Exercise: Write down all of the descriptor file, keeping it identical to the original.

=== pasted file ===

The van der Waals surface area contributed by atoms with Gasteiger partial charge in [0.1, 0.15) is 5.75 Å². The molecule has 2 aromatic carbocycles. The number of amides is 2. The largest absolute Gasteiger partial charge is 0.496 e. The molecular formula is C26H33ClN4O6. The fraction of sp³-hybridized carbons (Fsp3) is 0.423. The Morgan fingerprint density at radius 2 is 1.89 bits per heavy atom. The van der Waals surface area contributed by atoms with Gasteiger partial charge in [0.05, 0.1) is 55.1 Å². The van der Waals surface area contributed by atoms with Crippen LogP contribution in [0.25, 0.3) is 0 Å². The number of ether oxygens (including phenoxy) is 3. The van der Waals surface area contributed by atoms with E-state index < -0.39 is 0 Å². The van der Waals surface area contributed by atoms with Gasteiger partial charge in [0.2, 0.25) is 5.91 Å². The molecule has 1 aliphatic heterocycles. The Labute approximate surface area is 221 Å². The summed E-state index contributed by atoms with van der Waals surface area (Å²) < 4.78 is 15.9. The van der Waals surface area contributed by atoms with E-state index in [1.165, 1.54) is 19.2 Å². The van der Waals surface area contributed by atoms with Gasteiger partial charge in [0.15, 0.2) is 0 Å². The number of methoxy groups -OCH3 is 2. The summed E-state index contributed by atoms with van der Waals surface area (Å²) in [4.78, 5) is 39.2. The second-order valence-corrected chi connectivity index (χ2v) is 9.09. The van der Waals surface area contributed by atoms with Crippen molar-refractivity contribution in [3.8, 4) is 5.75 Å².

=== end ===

The van der Waals surface area contributed by atoms with Gasteiger partial charge in [0.1, 0.15) is 5.75 Å². The molecule has 2 aromatic carbocycles. The number of amides is 2. The largest absolute Gasteiger partial charge is 0.496 e. The molecular formula is C26H33ClN4O6. The fraction of sp³-hybridized carbons (Fsp3) is 0.423. The Morgan fingerprint density at radius 2 is 1.89 bits per heavy atom. The van der Waals surface area contributed by atoms with Gasteiger partial charge in [0.05, 0.1) is 55.1 Å². The van der Waals surface area contributed by atoms with Crippen LogP contribution in [0.25, 0.3) is 0 Å². The number of ether oxygens (including phenoxy) is 3. The van der Waals surface area contributed by atoms with E-state index < -0.39 is 0 Å². The van der Waals surface area contributed by atoms with Gasteiger partial charge in [0.2, 0.25) is 5.91 Å². The molecule has 1 aliphatic heterocycles. The Labute approximate surface area is 221 Å². The summed E-state index contributed by atoms with van der Waals surface area (Å²) < 4.78 is 15.9. The van der Waals surface area contributed by atoms with E-state index in [1.165, 1.54) is 19.2 Å². The van der Waals surface area contributed by atoms with Gasteiger partial charge in [0.15, 0.2) is 0 Å². The number of methoxy groups -OCH3 is 2. The summed E-state index contributed by atoms with van der Waals surface area (Å²) in [4.78, 5) is 39.2. The second-order valence-corrected chi connectivity index (χ2v) is 9.09. The van der Waals surface area contributed by atoms with Crippen molar-refractivity contribution in [3.8, 4) is 5.75 Å².